It won’t go deep like using a meat injection syringe for extra juiciness. But it does hold some moisture on the surface of the meat whilst cooking.

Why is Ham too Salty?

Saturation brining is about the time in the cure, the ‘degree’ of the brine represents the higher levels of salt diluted in it.

I want to touch on this since it’s the most common form of ‘brining’ meat. In essence, it’s placing meat in a saltwater solution for a set amount of time.

Here is a link to a table highlighting some of the commercial wet brine (saturation) levels. This is not the target area of the topic but I thought I would put it in here for anyone interested.

The oBé (oBaumé) scale was devised to correlate to the percentage concentration (% w/w) of a brine solution (salt in water).


Using this traditional method of brining, you end up guessing the amount of salt penetration happening because there are other factors at hand.

Such as:

  • time in brine
  • fat to meat ratio
  • the sinew
  • muscle structure
  • the temperature of the water
  • amount of salt

I’ve done seafish for 12 minutes in an 80-degree brine, the fillets were only about 1/2 inch thick. It took about 40 minutes to dilute a rather large amount of salt!

As you can imagine all of these factors will vary the result – just look at the piece of pork that you’re using there will be variations each time. Hence Equilibrium Curing and Brining is the winner!

Why is Sugar Added to a Ham

I used to think sugar had some preserving effect a few decades ago when I started my meat curing adventure.

Sugar doesn’t have any preservation effect on the meat. It’s commonly used in brine recipes. I use it quite often to add a bit more flavor.

Just like apples or pineapple, sugar is a natural companion to pork and enhances the flavor. I find, sometimes, it’s gone a little overboard with the amount of sugar that is put into ham or bacon but that’s just my personal opinion. In terms of equilibrium brine percentage, I would use a maximum of 0.5% sugar in most of my curing/brining.

Why Cure a Ham with Salt

The main benefit when cooking/smoking ham is to get that salt brine in to hold in the moisture.

I do this by brining wild turkey (that I hunt ) which needs that moisture.

Without fat to render down and create a more juicy type of meat – brining is an excellent way of keeping things juicy for lean game meat.

The key again, if you’re cooking or hot smoking until it’s cooked, is to have a level of salt penetration that holds the moisture in during the cooking process.

Should I Soak a Ham Before Cooking?

If the ham is too salty, soaking in tap water for 30-60 minutes may get rid of some of the salt from the meat.

Then cut a piece off and fry it up to test the salt level. I’ve also done this with salmon after I have traditionally salt-cured it (not equilibrium-cured/brined) to make something like gravlax. Salmon is thinner meat that’s not as dense, the salt leaches out faster.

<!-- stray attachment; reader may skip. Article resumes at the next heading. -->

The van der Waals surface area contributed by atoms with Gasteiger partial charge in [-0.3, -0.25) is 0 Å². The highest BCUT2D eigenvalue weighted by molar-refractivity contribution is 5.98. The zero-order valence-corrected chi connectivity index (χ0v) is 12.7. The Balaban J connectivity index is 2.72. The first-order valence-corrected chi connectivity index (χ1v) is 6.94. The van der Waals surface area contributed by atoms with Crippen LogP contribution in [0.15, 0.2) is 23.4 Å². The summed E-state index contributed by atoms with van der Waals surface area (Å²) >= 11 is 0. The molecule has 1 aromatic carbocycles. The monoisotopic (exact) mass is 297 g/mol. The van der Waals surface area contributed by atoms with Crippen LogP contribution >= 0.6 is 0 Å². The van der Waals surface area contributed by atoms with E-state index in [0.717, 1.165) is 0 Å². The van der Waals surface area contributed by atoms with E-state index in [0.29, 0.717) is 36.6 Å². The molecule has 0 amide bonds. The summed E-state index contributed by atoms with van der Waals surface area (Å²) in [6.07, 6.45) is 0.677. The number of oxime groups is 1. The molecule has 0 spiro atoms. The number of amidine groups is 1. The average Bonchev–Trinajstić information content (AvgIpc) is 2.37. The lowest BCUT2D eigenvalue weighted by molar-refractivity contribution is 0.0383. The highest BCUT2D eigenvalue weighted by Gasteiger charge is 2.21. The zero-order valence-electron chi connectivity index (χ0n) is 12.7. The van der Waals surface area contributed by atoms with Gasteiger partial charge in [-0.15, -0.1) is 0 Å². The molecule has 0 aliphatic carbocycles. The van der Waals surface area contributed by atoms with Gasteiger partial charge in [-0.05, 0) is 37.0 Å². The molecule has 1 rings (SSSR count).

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  1. Hi Tom, I Just found your site, I will have a lot of reading to do ….. lol
    Been making dry-cured bacon for years, my greek father taught me, going to wet cure a small ham (1st attempt) using the EQ method but the liquid does not cover the meat, is this normal, obviously, I will need to turn the piece daily while waiting for your reply.
    All the best

    1. Author

      Hey, yes you really want full coverage. I put meat in a container and then fill water around it. Then measure the water and do the eq brining calcs (calc on site at top). You have to play around with the % on my calc to equal what weight you have recorded.
      Another option is injection of the brine to make sure the center is cured.
      Hope that helps,!

  2. Yes that makes a lot more sense, as I only saw your reply today, I’ve been turning/shaking the container, I’ll cook it tomorrow and see how it turns out.

  3. Hi Tom I gave it a soak in cold water for a couple of hours and simmered it for an hour ……. it is blooming handsome a little on the dry side but the flavour is perfect, maybe I should have left it in its cooking liquid overnight, oh I use the liquid to make a Thai lentil curry 🙂

  4. Is 1.5% eq brining for hams that cook directly on the smoker? For those that are boiled in water k assume don’t you need to do a 3% eq brine to compensate for the water that leaches into the boiling liquid?

    1. Author

      Not sure boiling is anther parameter I don’t do, Don’t know what your making. yes boiling with fresh water removes salted meats. For simmered pastrami i prefer to steam.